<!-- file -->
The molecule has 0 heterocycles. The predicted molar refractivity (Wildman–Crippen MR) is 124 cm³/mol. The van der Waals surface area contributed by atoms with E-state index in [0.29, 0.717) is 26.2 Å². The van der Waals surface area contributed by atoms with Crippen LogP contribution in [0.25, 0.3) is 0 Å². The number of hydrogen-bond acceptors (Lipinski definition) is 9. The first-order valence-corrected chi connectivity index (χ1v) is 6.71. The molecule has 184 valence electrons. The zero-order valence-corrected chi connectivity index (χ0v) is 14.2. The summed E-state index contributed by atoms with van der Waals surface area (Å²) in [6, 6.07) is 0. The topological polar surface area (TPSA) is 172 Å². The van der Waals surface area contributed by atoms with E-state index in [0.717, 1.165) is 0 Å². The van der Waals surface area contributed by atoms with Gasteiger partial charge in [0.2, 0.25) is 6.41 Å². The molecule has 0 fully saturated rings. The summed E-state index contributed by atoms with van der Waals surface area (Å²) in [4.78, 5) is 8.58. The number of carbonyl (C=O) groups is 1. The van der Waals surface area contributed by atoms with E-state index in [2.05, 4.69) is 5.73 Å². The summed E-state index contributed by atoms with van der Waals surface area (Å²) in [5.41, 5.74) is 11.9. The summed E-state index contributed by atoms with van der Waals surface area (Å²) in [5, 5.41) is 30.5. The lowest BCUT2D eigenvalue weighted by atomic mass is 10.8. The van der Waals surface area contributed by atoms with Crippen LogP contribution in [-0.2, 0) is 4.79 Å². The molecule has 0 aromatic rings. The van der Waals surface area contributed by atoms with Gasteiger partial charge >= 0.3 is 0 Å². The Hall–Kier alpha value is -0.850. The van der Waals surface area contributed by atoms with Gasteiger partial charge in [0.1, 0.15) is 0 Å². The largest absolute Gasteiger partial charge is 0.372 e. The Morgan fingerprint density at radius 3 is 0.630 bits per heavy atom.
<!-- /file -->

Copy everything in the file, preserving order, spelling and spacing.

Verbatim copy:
The molecule has 0 heterocycles. The predicted molar refractivity (Wildman–Crippen MR) is 124 cm³/mol. The van der Waals surface area contributed by atoms with E-state index in [0.29, 0.717) is 26.2 Å². The van der Waals surface area contributed by atoms with Crippen LogP contribution in [0.25, 0.3) is 0 Å². The number of hydrogen-bond acceptors (Lipinski definition) is 9. The first-order valence-corrected chi connectivity index (χ1v) is 6.71. The molecule has 184 valence electrons. The zero-order valence-corrected chi connectivity index (χ0v) is 14.2. The summed E-state index contributed by atoms with van der Waals surface area (Å²) in [6, 6.07) is 0. The topological polar surface area (TPSA) is 172 Å². The van der Waals surface area contributed by atoms with E-state index in [0.717, 1.165) is 0 Å². The van der Waals surface area contributed by atoms with Gasteiger partial charge in [0.2, 0.25) is 6.41 Å². The molecule has 0 fully saturated rings. The summed E-state index contributed by atoms with van der Waals surface area (Å²) in [4.78, 5) is 8.58. The number of carbonyl (C=O) groups is 1. The van der Waals surface area contributed by atoms with E-state index in [2.05, 4.69) is 5.73 Å². The summed E-state index contributed by atoms with van der Waals surface area (Å²) in [5.41, 5.74) is 11.9. The summed E-state index contributed by atoms with van der Waals surface area (Å²) in [5, 5.41) is 30.5. The lowest BCUT2D eigenvalue weighted by atomic mass is 10.8. The van der Waals surface area contributed by atoms with Crippen LogP contribution in [-0.2, 0) is 4.79 Å². The molecule has 0 aromatic rings. The van der Waals surface area contributed by atoms with Gasteiger partial charge >= 0.3 is 0 Å². The Hall–Kier alpha value is -0.850. The van der Waals surface area contributed by atoms with Gasteiger partial charge in [0.1, 0.15) is 0 Å². The largest absolute Gasteiger partial charge is 0.372 e. The Morgan fingerprint density at radius 3 is 0.630 bits per heavy atom.